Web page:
There were 1,364 identified alleged workers or volunteers who were the subject of these notifications in the 2022 - 2023 year (one person can have multiple allegations). 1,427 adults have had substantiated allegations, 53% female, 47% male. 71% of substantiated claims were employees of an organisation, 25% were foster or kinship carers, with the remaining 5% were ministers of religion, religious leaders, volunteers or some other type of involvement.
9% of all mandatory notifications have involved a historical allegation (defined as occurring prior to 1 July 2017) with 19% of those relating to prior to 1980. Since the commencement of the Scheme, 69% of allegations regarding religious institutions are historical.
A key recommendation from the CCYP is the importance of organisations having robust systems in place and appropriate training for employees to identify allegations that are reportable and investigate them in accordance with the requirements of the Scheme.
Systemic issues in out of home care
The 2023 Report highlighted CCYP insights from its review of out of home care incident reports. The CCYP noted the high number of reported incidents of child sexual exploitation while in out of home care and has called for a complete overhaul of the residential care system and "continues to monitor this issue closely". The CCYP has recommended to DFFH for a review of guidelines to service providers for the provision of clothing and luggage, obligations of service providers where a young person receives additional income or payments, child friendly information for young people of what they should expect from service providers, and to develop specific guidance on expectations regarding supports provided to children first entering out of home care.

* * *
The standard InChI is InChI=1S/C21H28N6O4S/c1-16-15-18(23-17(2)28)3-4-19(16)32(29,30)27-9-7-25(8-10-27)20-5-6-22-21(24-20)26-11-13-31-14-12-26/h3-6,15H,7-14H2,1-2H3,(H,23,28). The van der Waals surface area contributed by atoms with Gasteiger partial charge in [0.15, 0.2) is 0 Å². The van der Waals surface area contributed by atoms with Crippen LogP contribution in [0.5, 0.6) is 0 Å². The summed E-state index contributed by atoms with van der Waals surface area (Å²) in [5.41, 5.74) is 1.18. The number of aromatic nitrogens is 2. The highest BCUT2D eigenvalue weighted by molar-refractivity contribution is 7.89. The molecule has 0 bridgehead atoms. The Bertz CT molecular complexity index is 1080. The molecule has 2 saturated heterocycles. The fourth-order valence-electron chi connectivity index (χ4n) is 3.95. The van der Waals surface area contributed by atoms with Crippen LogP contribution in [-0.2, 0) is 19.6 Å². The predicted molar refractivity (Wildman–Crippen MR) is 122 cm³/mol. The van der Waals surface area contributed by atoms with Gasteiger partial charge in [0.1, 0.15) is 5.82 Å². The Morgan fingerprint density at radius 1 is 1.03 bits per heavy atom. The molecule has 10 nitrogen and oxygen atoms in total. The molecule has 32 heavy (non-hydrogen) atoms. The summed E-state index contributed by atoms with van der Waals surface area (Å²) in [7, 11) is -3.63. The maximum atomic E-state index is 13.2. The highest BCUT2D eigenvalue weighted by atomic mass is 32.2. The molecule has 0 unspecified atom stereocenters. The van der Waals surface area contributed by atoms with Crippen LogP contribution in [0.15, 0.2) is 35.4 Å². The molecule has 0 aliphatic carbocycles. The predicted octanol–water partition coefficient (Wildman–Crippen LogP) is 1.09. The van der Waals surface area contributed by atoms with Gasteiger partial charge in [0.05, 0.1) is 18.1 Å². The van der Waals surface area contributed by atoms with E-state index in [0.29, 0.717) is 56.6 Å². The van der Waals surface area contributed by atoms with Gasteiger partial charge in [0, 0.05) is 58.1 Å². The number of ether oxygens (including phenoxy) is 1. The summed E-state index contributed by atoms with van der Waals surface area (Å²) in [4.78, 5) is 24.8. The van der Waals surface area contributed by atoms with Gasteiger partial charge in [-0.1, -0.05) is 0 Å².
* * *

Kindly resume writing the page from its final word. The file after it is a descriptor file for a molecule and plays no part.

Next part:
New Child Safe Standards
Victoria's new Child Safe Standards came into force on 1 July 2022 to more closely align with the National Principles for Child Safe Organisations. For more information about the new Child Safe Standards in Victoria, you can read our article here. The CCYP promoted the new standards as part of a media campaign in 2022.